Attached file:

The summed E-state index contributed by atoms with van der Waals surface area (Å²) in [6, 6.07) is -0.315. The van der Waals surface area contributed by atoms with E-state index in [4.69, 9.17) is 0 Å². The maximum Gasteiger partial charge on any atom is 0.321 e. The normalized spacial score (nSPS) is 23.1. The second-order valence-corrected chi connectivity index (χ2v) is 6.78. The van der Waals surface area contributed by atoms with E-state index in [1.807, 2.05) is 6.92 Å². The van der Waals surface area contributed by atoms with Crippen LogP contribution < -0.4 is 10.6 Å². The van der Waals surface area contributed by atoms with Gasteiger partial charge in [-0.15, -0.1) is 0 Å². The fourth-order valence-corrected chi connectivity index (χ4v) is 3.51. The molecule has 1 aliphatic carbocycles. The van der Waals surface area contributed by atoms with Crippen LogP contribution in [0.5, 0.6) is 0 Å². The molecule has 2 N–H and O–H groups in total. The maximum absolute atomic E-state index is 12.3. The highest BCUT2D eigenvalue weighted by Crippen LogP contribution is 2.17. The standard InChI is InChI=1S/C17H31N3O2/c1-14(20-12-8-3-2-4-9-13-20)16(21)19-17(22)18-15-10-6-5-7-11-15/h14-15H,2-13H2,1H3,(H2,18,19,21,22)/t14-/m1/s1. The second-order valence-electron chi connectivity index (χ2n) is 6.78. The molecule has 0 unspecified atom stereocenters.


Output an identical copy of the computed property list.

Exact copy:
The summed E-state index contributed by atoms with van der Waals surface area (Å²) in [6, 6.07) is -0.315. The van der Waals surface area contributed by atoms with E-state index in [4.69, 9.17) is 0 Å². The maximum Gasteiger partial charge on any atom is 0.321 e. The normalized spacial score (nSPS) is 23.1. The second-order valence-corrected chi connectivity index (χ2v) is 6.78. The van der Waals surface area contributed by atoms with E-state index in [1.807, 2.05) is 6.92 Å². The van der Waals surface area contributed by atoms with Crippen LogP contribution < -0.4 is 10.6 Å². The van der Waals surface area contributed by atoms with Gasteiger partial charge in [-0.15, -0.1) is 0 Å². The fourth-order valence-corrected chi connectivity index (χ4v) is 3.51. The molecule has 1 aliphatic carbocycles. The van der Waals surface area contributed by atoms with Crippen LogP contribution in [0.5, 0.6) is 0 Å². The molecule has 2 N–H and O–H groups in total. The maximum absolute atomic E-state index is 12.3. The highest BCUT2D eigenvalue weighted by Crippen LogP contribution is 2.17. The standard InChI is InChI=1S/C17H31N3O2/c1-14(20-12-8-3-2-4-9-13-20)16(21)19-17(22)18-15-10-6-5-7-11-15/h14-15H,2-13H2,1H3,(H2,18,19,21,22)/t14-/m1/s1. The second-order valence-electron chi connectivity index (χ2n) is 6.78. The molecule has 0 unspecified atom stereocenters.